An Airplane In Every Garage


A little late for Christmas, the February, 1951, issue of Popular Mechanics featured an ideal gift for mechanically minded, travel-loving Americans: a two-seat, jet-powered helicopter. The cover of the magazine offered a glimpse into our aerial future—a man in hat and overcoat pushing a sleek little yellow helicopter into the garage of his suburban home. A red one hovered over his neighbor’s house. In only two hours, the magazine reported, virtually anybody could learn to fly these machines. According to Stanley Hiller, their inventor, the helicopters were virtually foolproof; unless you “deliberately” flew into a building or a power line, it would be hard to hurt yourself. In an emergency the pilot could always “slow down to a halt in the air and think things over.” But the best news was that the little copters were already “in production.” Because of the war in Korea, Hiller’s entire output was going to the military, but civilian deliveries would begin “just as soon as circumstances permit.”

Our helicopter coupés never arrived, of course, and today the very idea of family flying machines seems chimerical and terrifying. In 1951, however, and for nearly half a century before that, Americans were blind to the threat of aerial congestion. Millions expected the airplane—and later the helicopter—to become tomorrow’s means of family transportation. The flying machine, it was felt, would evolve into a personally owned and operated conveyance just like the automobile. As early as 1897 a writer spoke of the as yet uninvented airplane as the “horseless carriage of the next generation.” Subsequently, articles such as “Shall We All Fly Soon?” “An Airplane in Every Garage?” “Coming—The Helicopter Land Boom,” and “Air Flivvers and the Future,” implanted the air-car dream solidly in the popular imagination. The airplane would “create the countryside,” just as the automobile had created the suburb. At day’s end weary workers would rise “like homing birds” and fly away from the hot and bustling city toward their rural nests where “the trout stream bubbles” and “the birds twitter each other to sleep.” Aircraft would become our means of going shopping, making social calls, and taking vacations. Rather than once-a-year outings to a favorite lakeside or mountain retreat, the “family car of the air” would facilitate “vacations every weekend” and “magic trips to everywhere.”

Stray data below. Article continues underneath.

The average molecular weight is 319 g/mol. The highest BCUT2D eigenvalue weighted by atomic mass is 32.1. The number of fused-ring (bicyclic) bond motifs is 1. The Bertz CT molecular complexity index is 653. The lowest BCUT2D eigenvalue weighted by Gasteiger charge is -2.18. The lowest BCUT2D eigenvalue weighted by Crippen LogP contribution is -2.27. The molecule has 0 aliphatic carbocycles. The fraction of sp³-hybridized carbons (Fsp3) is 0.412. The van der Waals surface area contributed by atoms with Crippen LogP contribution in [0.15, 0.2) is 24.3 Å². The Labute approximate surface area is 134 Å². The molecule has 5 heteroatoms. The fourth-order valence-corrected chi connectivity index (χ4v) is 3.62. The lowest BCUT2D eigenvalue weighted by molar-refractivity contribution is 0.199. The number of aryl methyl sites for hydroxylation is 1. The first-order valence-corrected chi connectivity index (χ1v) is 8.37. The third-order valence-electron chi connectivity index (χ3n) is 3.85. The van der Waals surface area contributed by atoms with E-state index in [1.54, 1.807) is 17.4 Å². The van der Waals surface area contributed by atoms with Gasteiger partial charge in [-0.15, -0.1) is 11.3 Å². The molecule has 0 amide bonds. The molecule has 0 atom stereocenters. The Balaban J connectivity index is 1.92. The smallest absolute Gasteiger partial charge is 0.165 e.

So ran the rhetoric of a wonderful mechanical fantasy. The dream, however, was never only a fantasy. Architects designed air-age houses with planeports in lieu of garages; towns constructed airparks or small airports and offered high school flight instruction in anticipation of the day when all of us would fly; and the federal government planned a “poor man’s airplane. ” But the first and most crucial step on the road to wings for all took place December 17,1903, at Kitty Hawk, North Carolina. At first few knew of the Wrights’ success, but as people came to see that flight was possible, they readily concluded that wings would soon be commonplace. The transportation revolution that in their own lifetimes had seen trolleys supplant horsecars and automobiles supplant bicycles would now reach its ultimate stage with the adoption of flying machines. It was easy to agree with experts like Alexander Graham Bell, who in 1909 predicted that the “aerial motor car” lay just around the corner.

In 1913 Alfred W. Lawson and Harold F. McCormick became the country’s first aerial commuters. Lawson had been a professional baseball player, a novelist, and a businessman before 1907, when, as he later told it, God called him to take up the cause of flight and to spread the gospel of aviation. He thereupon founded two aeronautical magazines, learned to fly, and bought what was then called a flying boat. In this fragile, open-cockpit seaplane he commuted between his home at Seidler’s Beach, New Jersey, on Raritan Bay and his office near the New York City waterfront. A thousand miles to the west, Harold F. McCormick purchased not one but two flying boats and erected substantial hangars for them on the shore by his Evanston, Illinois, residence. He engaged a professional pilot as his aerial chauffeur and personal flying instructor. First as a passenger and then as pilot, McCormick reduced the twenty-five-mile trip from home to office to a matter of minutes. He berthed his “air yacht,” as such seagoing aircraft were sometimes called, at the nearby Chicago Yacht Club.

“Yacht” aptly described McCormick’s seven-thousand-dollar vehicle with its mahogany-paneled cockpit. The son of the inventor of the threshing machine and founder of the International Harvester Company, young McCormick could well afford it; but at a time when an automobile cost $500—more than the average laborer brought home in a year—most Americans could not afford a car, let alone an airplane. Cost, of course, was only one problem: the machines were impractical for door-to-door travel; they were difficult to fly; and they were dangerous.